The abuses suffered on this vessel are appalling and completely unacceptable.
Fuh Sheng 11 is the first vessel in the world to be detained for violating new international standards of decent work in the fishing industry.
Taiwan had the opportunity to take action against the vessel earlier in the year after its detention by South Africa but instead conducted a botched inspection after which it announced there were no human rights issues and allowed it to go free.
Crew members told the Environmental Justice Foundation (EJF) of beatings from the captain, 22-hour working days, and serious injuries to crew working in dangerous conditions. They also reported that the vessel had illegally finned sharks, including endangered hammerheads.
In May, the Taiwanese vessel Fuh Sheng 11 became the first ever to be detained under the International Labour Organization’s (ILO’s) Work in Fishing Convention C188.
South African officials cited a lack of work agreements and crew list, rotten lifebuoys, missing anchors and generally poor health and safety conditions, but the situation is much graver than first thought, the EJF investigation has revealed.
At the time of its detention in Cape Town, a Taiwanese Fisheries Agency official visited the ship but made a series of basic errors that led to the release of the vessel. The official reportedly issued questionnaires to crew in the presence of the captain, who allegedly beat crew regularly.
The crew said afterwards that they did not know who was giving them the questionnaires or what protections they would have if they reported the true conditions on the vessel. In addition, no interpreter was present despite some crew being unable to read the questionnaires.
Following this deeply flawed process and despite the findings of South African authorities, Taiwan’s Fisheries Agency issued a statement saying that their investigation had determined that the vessel only needed a few repairs. It was allowed to leave Cape Town without facing any sanctions relating to human rights abuses or measures to protect the crew.
The Taiwan Government had access to sophisticated vessel monitoring systems that tracked the vessel, as well as a trained fisheries official based in the Indian Ocean port, but there was no further effort made to inspect the vessel or protect its crew.
At this point, amidst growing attention from NGOs and the media, most of the crew were sent to their home countries, where EJF made contact with them with the help of local partners.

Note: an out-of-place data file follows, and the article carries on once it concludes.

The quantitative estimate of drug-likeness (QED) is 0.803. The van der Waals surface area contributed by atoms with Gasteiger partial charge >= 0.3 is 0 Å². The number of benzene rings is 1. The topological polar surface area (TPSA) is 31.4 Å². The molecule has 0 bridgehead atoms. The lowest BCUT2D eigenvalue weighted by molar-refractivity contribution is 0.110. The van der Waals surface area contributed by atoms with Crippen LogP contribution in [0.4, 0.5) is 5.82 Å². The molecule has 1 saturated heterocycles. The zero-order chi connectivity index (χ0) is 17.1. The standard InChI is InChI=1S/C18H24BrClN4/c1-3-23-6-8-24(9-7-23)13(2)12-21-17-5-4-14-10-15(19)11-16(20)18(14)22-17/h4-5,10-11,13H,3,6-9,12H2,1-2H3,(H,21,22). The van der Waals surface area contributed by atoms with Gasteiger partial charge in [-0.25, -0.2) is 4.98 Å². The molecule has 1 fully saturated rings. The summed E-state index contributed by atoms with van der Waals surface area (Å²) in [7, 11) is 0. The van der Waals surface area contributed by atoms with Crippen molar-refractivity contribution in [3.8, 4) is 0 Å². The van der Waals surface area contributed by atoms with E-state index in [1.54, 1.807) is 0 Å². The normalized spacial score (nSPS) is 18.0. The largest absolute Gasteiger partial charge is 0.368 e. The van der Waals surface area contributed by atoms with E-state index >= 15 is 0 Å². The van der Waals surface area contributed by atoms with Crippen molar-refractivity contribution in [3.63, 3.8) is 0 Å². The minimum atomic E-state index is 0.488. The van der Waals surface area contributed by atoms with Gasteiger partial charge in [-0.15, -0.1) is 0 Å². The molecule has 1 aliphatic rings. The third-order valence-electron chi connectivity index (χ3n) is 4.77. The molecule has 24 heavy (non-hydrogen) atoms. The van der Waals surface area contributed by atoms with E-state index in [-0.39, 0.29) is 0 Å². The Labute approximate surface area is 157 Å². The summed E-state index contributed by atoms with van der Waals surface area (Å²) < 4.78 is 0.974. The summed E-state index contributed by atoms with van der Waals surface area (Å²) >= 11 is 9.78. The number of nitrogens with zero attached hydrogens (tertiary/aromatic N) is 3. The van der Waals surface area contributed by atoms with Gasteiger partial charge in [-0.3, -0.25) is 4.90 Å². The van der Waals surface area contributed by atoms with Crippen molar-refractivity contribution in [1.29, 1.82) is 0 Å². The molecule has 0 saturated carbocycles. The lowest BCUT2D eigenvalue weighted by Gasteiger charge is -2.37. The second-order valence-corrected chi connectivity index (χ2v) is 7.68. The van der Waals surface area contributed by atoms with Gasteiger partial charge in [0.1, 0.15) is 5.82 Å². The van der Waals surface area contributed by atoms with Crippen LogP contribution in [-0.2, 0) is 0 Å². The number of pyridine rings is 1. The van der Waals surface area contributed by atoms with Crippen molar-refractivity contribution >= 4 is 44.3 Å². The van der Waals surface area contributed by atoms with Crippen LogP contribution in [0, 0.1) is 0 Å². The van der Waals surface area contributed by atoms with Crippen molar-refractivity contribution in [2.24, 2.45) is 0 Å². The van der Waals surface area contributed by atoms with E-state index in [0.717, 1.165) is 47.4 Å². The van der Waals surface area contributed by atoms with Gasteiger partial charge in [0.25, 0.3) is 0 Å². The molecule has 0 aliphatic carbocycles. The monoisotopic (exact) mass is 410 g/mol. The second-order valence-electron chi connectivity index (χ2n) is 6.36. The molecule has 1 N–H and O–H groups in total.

Along with the beatings, the crew said medical supplies were lacking and safety equipment was insufficient or broken. The men reported several serious injuries on the vessel and told EJF interviewers that they were “lucky” if they got six hours rest a day.
On crew member said: “We sometimes slept only 3 hours. It was like slavery. There were many cockroaches in the food […] and insects in the bedroom. I had a small boil on my leg which became so swollen that my trousers didn’t fit, and my tendon became taut. I shouldn’t have been working, but I was forced to.”
Another crew member described seeing his crewmate hit by the captain. “We felt angry, but could do nothing while at sea. […] We don’t dare because we are not… because Indonesian crew are only labourers, not people with standing.”
Salaries were below the Taiwanese minimum wage, and even then, deductions were made.
One crew member reported that because of deductions he only received a monthly salary of only $50 (US) for the first five months. There were also further problems with the standards of the contracts and insurance the men received.
Human rights abuse was not the only factor. The crew were able to provide photographic evidence of hammerhead sharks – several species of which are endangered – and other vulnerable shark species being caught as well, as photographic evidence that sharks were finned, which is against Taiwanese law.
Taiwan is currently subject to a formal warning from the European Union – known as a 'yellow card' – for not combatting illegal fishing. The failure of authorities to establish that finning had taken place when the vessel was inspected will be of concern to those hoping to see recent changes to Taiwanese law succeed.
Max Schmid, EJF deputy director, said: “The abuses suffered on this vessel are appalling and completely unacceptable. What is more, such abuse underpins the illegal fishing that is rapidly destroying the majesty of our ocean ecosystems and the fisheries which millions of people rely on. As one of the world’s most advanced economies, Taiwan has the means and technology to put a stop to these abuses in its fisheries.”
Schmid continued: “This case shows a series of missed opportunities on the part of the Taiwan Government to take action to support ethical and legal practices in its fleet.
“Taiwan must urgently review the measures being put in place by the Fisheries Agency to detect and react to human rights abuses, immediately implement fit-for-purpose, standardised procedures and ensure they are robustly implemented.
To support this process, the Taiwanese government should immediately commit to bring its law in line with ILO Convention 188, which is designed to prevent exactly these types of situations from occurring.”
Marianne Broker is a contributing editor for The Ecologist. This article was based on a press release from the Environmental Justice Foundation.